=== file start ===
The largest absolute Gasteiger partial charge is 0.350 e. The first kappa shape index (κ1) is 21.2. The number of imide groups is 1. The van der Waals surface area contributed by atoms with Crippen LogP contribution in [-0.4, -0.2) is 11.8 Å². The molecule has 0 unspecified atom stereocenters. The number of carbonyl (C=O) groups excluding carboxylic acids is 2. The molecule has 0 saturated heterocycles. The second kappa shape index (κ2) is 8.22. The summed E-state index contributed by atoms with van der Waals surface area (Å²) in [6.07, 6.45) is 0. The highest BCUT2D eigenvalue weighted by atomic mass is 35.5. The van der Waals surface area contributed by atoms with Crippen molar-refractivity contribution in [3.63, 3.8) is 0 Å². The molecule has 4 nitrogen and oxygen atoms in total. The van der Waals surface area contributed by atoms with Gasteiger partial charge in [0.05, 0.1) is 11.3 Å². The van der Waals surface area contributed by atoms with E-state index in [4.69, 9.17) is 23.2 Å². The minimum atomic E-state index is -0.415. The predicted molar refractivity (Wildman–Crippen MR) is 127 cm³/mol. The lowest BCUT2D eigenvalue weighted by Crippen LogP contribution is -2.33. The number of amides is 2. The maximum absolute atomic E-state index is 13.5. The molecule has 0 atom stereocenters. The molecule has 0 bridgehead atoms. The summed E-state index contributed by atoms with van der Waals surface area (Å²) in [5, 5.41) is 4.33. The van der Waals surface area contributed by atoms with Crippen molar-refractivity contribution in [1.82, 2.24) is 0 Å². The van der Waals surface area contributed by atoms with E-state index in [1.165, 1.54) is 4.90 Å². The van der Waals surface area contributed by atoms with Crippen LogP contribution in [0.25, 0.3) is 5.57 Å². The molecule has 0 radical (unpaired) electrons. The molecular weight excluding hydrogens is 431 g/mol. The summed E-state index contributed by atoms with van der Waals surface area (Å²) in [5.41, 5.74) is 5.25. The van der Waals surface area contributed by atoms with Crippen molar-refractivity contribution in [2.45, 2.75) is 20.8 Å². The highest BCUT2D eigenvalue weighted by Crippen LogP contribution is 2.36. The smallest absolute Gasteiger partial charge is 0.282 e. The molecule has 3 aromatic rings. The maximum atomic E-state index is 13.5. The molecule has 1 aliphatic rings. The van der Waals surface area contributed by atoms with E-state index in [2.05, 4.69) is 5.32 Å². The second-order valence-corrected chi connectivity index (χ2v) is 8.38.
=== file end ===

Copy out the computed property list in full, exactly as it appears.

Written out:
The largest absolute Gasteiger partial charge is 0.350 e. The first kappa shape index (κ1) is 21.2. The number of imide groups is 1. The van der Waals surface area contributed by atoms with Crippen LogP contribution in [-0.4, -0.2) is 11.8 Å². The molecule has 0 unspecified atom stereocenters. The number of carbonyl (C=O) groups excluding carboxylic acids is 2. The molecule has 0 saturated heterocycles. The second kappa shape index (κ2) is 8.22. The summed E-state index contributed by atoms with van der Waals surface area (Å²) in [6.07, 6.45) is 0. The highest BCUT2D eigenvalue weighted by atomic mass is 35.5. The van der Waals surface area contributed by atoms with Crippen molar-refractivity contribution in [3.63, 3.8) is 0 Å². The molecule has 4 nitrogen and oxygen atoms in total. The van der Waals surface area contributed by atoms with Gasteiger partial charge in [0.05, 0.1) is 11.3 Å². The van der Waals surface area contributed by atoms with E-state index in [4.69, 9.17) is 23.2 Å². The minimum atomic E-state index is -0.415. The predicted molar refractivity (Wildman–Crippen MR) is 127 cm³/mol. The lowest BCUT2D eigenvalue weighted by Crippen LogP contribution is -2.33. The number of amides is 2. The maximum absolute atomic E-state index is 13.5. The molecule has 0 atom stereocenters. The molecule has 0 bridgehead atoms. The summed E-state index contributed by atoms with van der Waals surface area (Å²) in [5, 5.41) is 4.33. The van der Waals surface area contributed by atoms with Crippen molar-refractivity contribution in [1.82, 2.24) is 0 Å². The van der Waals surface area contributed by atoms with E-state index in [1.165, 1.54) is 4.90 Å². The van der Waals surface area contributed by atoms with Crippen LogP contribution in [0.25, 0.3) is 5.57 Å². The molecule has 0 radical (unpaired) electrons. The molecular weight excluding hydrogens is 431 g/mol. The summed E-state index contributed by atoms with van der Waals surface area (Å²) in [5.41, 5.74) is 5.25. The van der Waals surface area contributed by atoms with Crippen molar-refractivity contribution in [2.45, 2.75) is 20.8 Å². The highest BCUT2D eigenvalue weighted by Crippen LogP contribution is 2.36. The smallest absolute Gasteiger partial charge is 0.282 e. The molecule has 3 aromatic rings. The maximum atomic E-state index is 13.5. The molecule has 1 aliphatic rings. The van der Waals surface area contributed by atoms with E-state index in [2.05, 4.69) is 5.32 Å². The second-order valence-corrected chi connectivity index (χ2v) is 8.38.